Can a theory of justice become an impetus for an approach to development, which could be practically implemented? What should be the nature of a theory of justice and the basis of distribution if it is to be employed for development needs? These were the issues that were recently debated at the workshop on Justice and Development organized by the Centre for Advanced Studies Justitia Amplificata in Frankfurt, Germany.
The capability approach, developed by economist and philosopher Amartya Sen, was at the centre of the discussion at the workshop. Sen developed his approach to human development, known as the capability approach, primarily as an evaluative framework to measure choice-based development in the lives of individuals. His capability approach emerged as a critique to the traditional idea of evaluating development in terms of happiness or access to resources and commodities. Sen argues that it is a mistake to measure development in terms of happiness (desire fulfilment) or availability of commodities. Individuals could be happy even under precarious conditions if they have adjusted their expectations with their vulnerable conditions. On the other hand, mere availability of commodities cannot be important in peoples’ lives unless those commodities could improve their conditions.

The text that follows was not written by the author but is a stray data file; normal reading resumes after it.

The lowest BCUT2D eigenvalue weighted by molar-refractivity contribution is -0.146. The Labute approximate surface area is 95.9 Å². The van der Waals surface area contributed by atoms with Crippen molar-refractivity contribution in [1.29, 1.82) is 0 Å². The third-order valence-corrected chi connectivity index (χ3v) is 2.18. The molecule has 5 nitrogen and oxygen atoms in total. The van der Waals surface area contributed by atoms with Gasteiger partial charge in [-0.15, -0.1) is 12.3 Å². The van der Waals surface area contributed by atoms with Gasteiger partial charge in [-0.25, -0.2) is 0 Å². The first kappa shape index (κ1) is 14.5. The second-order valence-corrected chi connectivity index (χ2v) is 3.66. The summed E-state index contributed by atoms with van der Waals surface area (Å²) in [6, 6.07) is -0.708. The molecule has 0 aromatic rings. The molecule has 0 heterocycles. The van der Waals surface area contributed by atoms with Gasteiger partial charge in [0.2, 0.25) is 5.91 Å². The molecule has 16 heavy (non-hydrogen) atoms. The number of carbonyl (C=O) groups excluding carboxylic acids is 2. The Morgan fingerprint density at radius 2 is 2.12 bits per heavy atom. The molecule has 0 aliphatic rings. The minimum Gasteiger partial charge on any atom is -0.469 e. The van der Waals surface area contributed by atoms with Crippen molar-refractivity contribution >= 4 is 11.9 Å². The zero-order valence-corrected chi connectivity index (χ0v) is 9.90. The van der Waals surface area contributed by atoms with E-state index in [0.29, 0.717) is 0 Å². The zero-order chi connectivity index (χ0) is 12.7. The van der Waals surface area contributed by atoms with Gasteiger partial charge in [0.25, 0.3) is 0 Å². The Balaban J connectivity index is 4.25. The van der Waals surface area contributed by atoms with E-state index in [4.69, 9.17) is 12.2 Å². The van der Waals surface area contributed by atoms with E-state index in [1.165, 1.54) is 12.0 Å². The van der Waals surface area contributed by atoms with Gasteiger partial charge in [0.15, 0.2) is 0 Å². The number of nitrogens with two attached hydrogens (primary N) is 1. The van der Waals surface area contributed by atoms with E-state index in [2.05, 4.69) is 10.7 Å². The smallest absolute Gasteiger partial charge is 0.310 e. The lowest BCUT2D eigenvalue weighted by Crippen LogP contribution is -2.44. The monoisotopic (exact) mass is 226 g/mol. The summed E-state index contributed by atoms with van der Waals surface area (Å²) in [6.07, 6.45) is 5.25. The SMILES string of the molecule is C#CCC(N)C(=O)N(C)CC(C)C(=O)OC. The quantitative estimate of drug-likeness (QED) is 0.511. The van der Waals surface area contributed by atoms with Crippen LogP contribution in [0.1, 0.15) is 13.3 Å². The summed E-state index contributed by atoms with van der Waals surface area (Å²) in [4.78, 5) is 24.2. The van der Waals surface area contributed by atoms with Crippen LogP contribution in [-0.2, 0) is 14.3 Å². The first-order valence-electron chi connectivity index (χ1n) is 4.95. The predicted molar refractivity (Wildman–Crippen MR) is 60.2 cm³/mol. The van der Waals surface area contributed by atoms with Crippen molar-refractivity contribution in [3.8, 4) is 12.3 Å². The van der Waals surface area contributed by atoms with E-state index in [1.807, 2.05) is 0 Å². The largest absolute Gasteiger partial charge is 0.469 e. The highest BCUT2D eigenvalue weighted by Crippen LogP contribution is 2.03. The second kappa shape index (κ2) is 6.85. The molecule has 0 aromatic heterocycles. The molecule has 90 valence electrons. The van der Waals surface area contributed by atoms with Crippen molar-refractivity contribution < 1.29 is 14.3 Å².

Sen defines development as freedom to do or to be as an individual wishes. What follows is that social, economic, political, cultural, environmental factors need to create appropriate conditions in which individuals can achieve their aspirations. Philosopher Martha Nussbaum develops the capability approach in order to formulate a social justice theory. Drawing on Aristotle, Nussbaum notes that the individual capabilities are the source of a good human life worth living (eudaimonia). Nussbaum argues that social factors for capability enhancement need to be institutionalized in the constitution of a democratic polity ...Zum vollständigen Artikel